My Technics SL-1200 MK2 modification

 

How would you build the best (within given price range) turntable set? You’d take the best turntable ever made from the best production year, pair it with the best matching tonearm from the best production year, and add a good (as the matter of taste in the same price range) cartridge matching the turntable-tonearm combo. More specifically, I want something decent for the less than $2000. Plus. I'd like to use a commonly accessable components to be able to do a selection and get the best of the best.


  Here we are: NOS Technics SL-1200MK2 from the golden 80’s.

If you ever had a chance to disassemble this table, you know there is nothing inside that could be improved (despite what some other companies are trying to charge you for disconnecting strobes, pitch controls etc.). I know there are some crazy people who saw somebody doing a pizza delivery on BMW 530, and based on that claim that BMW now is not a luxury sedan anymore, but I don't care. For me it is still the best of ever produced for the mass market turntable under $1000. The only weak point of this turntable is a tonearm. Not that existing tonearm is bad, but there is certain room for improvement.

 

 

 

There are multiple options for the tonearm replacement.
Some of them are listed here: http://www.sl-1200-mk2.com/

 

In my understanding of the best fit tonearm, it has to be midweight, 9” long, and extremely sturdy. When the sky is the only limit, I would say SME V is the way to go, but I see no sense to put $5000 arm on the $500 table. So my logical choice was the Rega RB300 tonearm, but the original one, with tungsten balance weight. I got NOS with Origin Live wiring upgrade.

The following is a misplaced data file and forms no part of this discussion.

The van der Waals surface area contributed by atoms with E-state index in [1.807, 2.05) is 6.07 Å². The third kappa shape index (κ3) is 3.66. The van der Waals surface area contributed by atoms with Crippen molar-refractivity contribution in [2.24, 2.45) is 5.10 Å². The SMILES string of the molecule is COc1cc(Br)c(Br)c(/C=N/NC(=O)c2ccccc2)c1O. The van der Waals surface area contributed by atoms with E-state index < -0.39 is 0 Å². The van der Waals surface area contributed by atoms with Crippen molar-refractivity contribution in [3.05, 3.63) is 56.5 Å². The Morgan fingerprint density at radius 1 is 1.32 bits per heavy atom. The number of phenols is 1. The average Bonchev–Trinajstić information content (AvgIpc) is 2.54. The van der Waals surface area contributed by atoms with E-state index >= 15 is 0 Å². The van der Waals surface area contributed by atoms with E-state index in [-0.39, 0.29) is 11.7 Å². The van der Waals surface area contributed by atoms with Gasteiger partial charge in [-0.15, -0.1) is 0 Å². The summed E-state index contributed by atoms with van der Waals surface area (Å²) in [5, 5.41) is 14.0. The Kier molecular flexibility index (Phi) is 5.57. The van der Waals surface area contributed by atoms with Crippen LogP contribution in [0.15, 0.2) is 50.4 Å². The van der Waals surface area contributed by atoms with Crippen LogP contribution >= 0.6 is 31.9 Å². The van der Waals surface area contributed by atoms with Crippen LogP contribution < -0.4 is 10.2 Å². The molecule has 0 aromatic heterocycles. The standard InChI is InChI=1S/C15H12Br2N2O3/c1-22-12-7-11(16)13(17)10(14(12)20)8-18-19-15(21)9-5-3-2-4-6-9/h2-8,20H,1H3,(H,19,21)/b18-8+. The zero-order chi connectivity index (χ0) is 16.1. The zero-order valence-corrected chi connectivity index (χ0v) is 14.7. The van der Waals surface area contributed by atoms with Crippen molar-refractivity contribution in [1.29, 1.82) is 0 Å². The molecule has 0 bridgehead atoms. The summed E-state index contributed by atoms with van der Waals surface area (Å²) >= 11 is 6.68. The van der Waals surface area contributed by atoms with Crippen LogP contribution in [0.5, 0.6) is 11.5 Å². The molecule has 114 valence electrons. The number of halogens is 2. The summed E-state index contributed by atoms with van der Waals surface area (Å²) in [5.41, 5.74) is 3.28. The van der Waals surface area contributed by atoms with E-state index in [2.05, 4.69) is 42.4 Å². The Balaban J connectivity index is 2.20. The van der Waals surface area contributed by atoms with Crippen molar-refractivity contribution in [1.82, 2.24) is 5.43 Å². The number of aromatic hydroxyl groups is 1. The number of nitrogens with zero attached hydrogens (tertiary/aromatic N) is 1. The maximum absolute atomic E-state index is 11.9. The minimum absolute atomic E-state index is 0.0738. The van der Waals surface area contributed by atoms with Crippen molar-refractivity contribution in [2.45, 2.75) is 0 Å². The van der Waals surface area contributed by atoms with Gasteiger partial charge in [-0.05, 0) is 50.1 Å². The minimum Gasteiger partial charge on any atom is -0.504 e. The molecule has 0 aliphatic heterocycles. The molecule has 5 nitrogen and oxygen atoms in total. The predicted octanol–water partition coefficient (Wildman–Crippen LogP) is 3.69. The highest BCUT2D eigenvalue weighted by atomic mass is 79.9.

The next step was to order the corresponding arm plate (there are plenty of them on ebay from the different manufacturers),

 

 

and assemble table, plate and arm.

 

 

Originally I had a crazy idea to make an adjustable tension for the arm mount via spring, to test the reported “improvement” of the sound if the arm is a little bit loose.

 

 

But it did not work out how it was reported, so I removed the spring.

 

 

Second, I've checked that strange Rega’s way to ground tonearm via one channel. Maybe, it worked on some low quality systems, but I could hear that ground hum in my home setup, so I had to change it to the standard grounding schema. When doing it, I’ve installed Cardas 5-pin connectors.

 

 

   

 

 

Now I have an option to use any phono cable I want. The final step, after reassembling the table again, was the choice of the cartridge. 

 

 

The choice for the cartridge is a pure action of art. Within the requirements for the weight to be from 5 to 7 gram, to have a specific height (no VTA adjustment in this setup), and compliance to be around 20 x 10-6cm/dyne there are plenty of cartridges in the $500 price range. I’ve decided to install the Grado Reference Platinum cartridge, just because it did not play well with my other lighter tonearms, but seemed to be a good match for the Rega RB300. 


As the Grado site stated (http://www.gradolabs.com/reviews/cart_ref_6.htm) about this cartridge:
"Is it perfect? Of course not. The many inherent distortions of the vinyl process, recording and playback, can be lessened but never eliminated. At a less comical level, the Reference requires warm-up. Each time you begin a listening session, it must play at least two sides before the cantilever relaxes and the magic is full apparent"

 

 

Finally, I’ve got a perfect in any way turntable that works on par with my Oracle Delphi MK1.

 

PS. I tried a few exotic mats, but at the end decided that stock Technics rubber mat works pretty well. Heavy clamp/stabilizer, from the other hand, for some not perfect records could be a must have addition.

 

Michael Kazarinov